This is part of a series of provocations on learner identities. Discussing what it means to be a scientist certainly lends itself more to inquiry, but it’s still a valuable step to purposefully take. After all, as long as we insist on rigid science fairs, some students may feel that they only qualify as scientists if the Scientific Method is in play (complete with a tri-fold board).
Use the following resources to provoke thinking and discussion on what it really means to be a scientist!
This is the 3rd installment of learning identities provocations (completed: Inquiry into being a Writer, Reader).
Inquiring into what it means to be a mathematician is near and dear to my heart because I certainly never identified as such during my school years. So many of us are/were of this mindset: convinced that mathematicians are those people, with little to do with us.
But the truth is we can all start telling ourselves a much more inclusive story. Being bad at recalling math facts does not exclude one from being a mathematician; nor does being a pro at reciting math facts automatically create a mathematician. Rather, we must all reframe our thinking, identifying our own very real, practicable, and even creative mathematical applications, that do, in fact, make us mathematicians.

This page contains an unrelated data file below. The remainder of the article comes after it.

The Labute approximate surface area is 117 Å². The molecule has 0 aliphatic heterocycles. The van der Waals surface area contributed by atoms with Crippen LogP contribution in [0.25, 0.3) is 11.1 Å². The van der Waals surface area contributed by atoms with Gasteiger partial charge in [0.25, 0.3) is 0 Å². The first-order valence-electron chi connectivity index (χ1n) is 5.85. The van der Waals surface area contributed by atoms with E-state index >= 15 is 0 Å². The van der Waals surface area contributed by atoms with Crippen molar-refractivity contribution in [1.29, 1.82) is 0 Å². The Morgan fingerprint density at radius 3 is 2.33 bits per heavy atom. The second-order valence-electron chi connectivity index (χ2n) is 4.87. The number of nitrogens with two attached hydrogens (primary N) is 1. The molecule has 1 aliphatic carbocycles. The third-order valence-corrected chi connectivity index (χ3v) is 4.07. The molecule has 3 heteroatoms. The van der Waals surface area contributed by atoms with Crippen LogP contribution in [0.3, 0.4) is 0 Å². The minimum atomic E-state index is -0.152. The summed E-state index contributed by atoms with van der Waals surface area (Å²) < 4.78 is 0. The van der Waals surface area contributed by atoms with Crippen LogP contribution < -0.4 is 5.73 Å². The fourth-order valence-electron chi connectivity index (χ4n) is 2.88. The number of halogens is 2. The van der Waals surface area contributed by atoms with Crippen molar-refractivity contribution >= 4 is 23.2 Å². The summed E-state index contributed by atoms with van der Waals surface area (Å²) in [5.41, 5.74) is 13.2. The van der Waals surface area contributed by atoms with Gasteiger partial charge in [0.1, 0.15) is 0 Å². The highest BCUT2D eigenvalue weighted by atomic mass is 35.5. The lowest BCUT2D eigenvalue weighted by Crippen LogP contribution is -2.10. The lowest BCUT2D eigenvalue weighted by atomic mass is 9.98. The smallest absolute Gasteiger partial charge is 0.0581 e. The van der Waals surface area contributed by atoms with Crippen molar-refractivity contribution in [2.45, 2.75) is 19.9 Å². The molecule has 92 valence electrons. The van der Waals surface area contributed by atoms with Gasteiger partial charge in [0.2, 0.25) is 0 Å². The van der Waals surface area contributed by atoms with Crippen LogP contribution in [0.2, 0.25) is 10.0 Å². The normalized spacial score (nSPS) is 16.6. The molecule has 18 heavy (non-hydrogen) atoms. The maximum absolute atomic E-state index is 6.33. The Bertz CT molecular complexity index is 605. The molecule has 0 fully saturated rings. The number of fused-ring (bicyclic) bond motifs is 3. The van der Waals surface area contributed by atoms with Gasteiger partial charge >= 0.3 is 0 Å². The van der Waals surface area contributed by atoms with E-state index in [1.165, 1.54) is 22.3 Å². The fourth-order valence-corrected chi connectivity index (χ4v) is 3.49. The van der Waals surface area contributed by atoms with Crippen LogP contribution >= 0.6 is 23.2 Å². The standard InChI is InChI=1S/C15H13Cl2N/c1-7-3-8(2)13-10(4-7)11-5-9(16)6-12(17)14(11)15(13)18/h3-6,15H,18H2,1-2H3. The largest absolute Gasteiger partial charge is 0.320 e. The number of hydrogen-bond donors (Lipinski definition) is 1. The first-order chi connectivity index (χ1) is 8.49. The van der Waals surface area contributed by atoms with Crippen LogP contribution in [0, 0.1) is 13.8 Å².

Resource #1: Beauty of Mathematics by Parachutes
Resource #2: Tweet by Aviva Dunsinger
This high school @HWDSBCampPower volunteer told me that he was “bad at math.” Look at this spatial awareness. He told me that he was “great at puzzles” as a kid. Really problem solved to maximize the area. Wow! We need to help kids understand all of the intricacies of math. pic.twitter.com/ArwQ3GdbxG
There’s an abundance of reading interest inventories, but they all share the same goal: to help students learn and ponder more about themselves as readers. A definite must for this provocation! Explore a few below:
Now that I’ve finished my PYP essential elements provocations, I plan to begin the next series of inquiry-based provocations on the SDG’s (UN’s Sustainable Development Goals by 2030).
But first, I’d like to pause and do a couple of inquiries into more general learning identities. We all hope our students will move from “doing” math, writing, reading, or science” to seeing themselves as mathematicians, writers, readers, or scientists. Amidst the many curriculum-mandated tasks associated with those subjects, however, it can be difficult to hold on to this sense of identity.
This week’s provocation is meant to help students inquire into what it means to be a writer.
Resource #1: My recent post, “18 Best Videos to Get to Know Children’s Authors/Illustrators.” I had so much fun putting this compilation together with my kids. Almost a month later, my kids are still referring to specific videos in our house, recalling some funny thing Oliver Jeffers did or requesting a re-watch. Each of the videos offer a unique lens for what it means to be a picture book-maker, but below are a couple I would especially recommend in this context: